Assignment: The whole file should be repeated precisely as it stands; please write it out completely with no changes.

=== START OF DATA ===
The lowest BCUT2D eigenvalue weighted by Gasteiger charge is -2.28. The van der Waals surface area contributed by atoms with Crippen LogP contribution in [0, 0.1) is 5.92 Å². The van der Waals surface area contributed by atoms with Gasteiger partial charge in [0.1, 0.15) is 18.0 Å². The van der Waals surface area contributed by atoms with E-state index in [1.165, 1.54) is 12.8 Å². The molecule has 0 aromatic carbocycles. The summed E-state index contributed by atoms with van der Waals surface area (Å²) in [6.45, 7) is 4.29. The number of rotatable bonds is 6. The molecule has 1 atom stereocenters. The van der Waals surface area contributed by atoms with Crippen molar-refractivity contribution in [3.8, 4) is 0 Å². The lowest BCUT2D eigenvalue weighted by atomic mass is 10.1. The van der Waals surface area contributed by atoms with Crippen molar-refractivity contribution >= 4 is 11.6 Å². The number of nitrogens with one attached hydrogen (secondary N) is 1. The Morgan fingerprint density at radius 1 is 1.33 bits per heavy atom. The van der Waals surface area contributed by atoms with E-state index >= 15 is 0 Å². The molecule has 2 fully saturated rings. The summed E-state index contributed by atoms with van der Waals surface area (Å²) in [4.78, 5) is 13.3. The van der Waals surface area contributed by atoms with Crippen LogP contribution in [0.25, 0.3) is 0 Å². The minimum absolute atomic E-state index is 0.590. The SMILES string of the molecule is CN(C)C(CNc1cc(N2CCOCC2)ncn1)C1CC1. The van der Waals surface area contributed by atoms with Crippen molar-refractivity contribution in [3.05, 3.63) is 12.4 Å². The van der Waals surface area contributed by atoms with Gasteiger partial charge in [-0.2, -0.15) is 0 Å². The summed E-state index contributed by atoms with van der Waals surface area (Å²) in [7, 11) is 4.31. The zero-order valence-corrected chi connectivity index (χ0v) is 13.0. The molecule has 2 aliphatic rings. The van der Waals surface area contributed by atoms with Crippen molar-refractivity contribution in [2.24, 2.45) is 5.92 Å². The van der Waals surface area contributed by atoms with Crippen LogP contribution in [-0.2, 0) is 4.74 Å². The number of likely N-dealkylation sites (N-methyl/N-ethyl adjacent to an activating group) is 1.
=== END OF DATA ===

The lowest BCUT2D eigenvalue weighted by Gasteiger charge is -2.28. The van der Waals surface area contributed by atoms with Crippen LogP contribution in [0, 0.1) is 5.92 Å². The van der Waals surface area contributed by atoms with Gasteiger partial charge in [0.1, 0.15) is 18.0 Å². The van der Waals surface area contributed by atoms with E-state index in [1.165, 1.54) is 12.8 Å². The molecule has 0 aromatic carbocycles. The summed E-state index contributed by atoms with van der Waals surface area (Å²) in [6.45, 7) is 4.29. The number of rotatable bonds is 6. The molecule has 1 atom stereocenters. The van der Waals surface area contributed by atoms with Crippen molar-refractivity contribution in [3.8, 4) is 0 Å². The lowest BCUT2D eigenvalue weighted by atomic mass is 10.1. The van der Waals surface area contributed by atoms with Crippen molar-refractivity contribution >= 4 is 11.6 Å². The number of nitrogens with one attached hydrogen (secondary N) is 1. The Morgan fingerprint density at radius 1 is 1.33 bits per heavy atom. The van der Waals surface area contributed by atoms with E-state index >= 15 is 0 Å². The molecule has 2 fully saturated rings. The summed E-state index contributed by atoms with van der Waals surface area (Å²) in [4.78, 5) is 13.3. The van der Waals surface area contributed by atoms with Crippen LogP contribution in [0.25, 0.3) is 0 Å². The minimum absolute atomic E-state index is 0.590. The SMILES string of the molecule is CN(C)C(CNc1cc(N2CCOCC2)ncn1)C1CC1. The van der Waals surface area contributed by atoms with Crippen molar-refractivity contribution in [3.05, 3.63) is 12.4 Å². The van der Waals surface area contributed by atoms with Gasteiger partial charge in [-0.2, -0.15) is 0 Å². The summed E-state index contributed by atoms with van der Waals surface area (Å²) in [7, 11) is 4.31. The zero-order valence-corrected chi connectivity index (χ0v) is 13.0. The molecule has 2 aliphatic rings. The van der Waals surface area contributed by atoms with Crippen molar-refractivity contribution in [2.24, 2.45) is 5.92 Å². The van der Waals surface area contributed by atoms with Crippen LogP contribution in [-0.2, 0) is 4.74 Å². The number of likely N-dealkylation sites (N-methyl/N-ethyl adjacent to an activating group) is 1.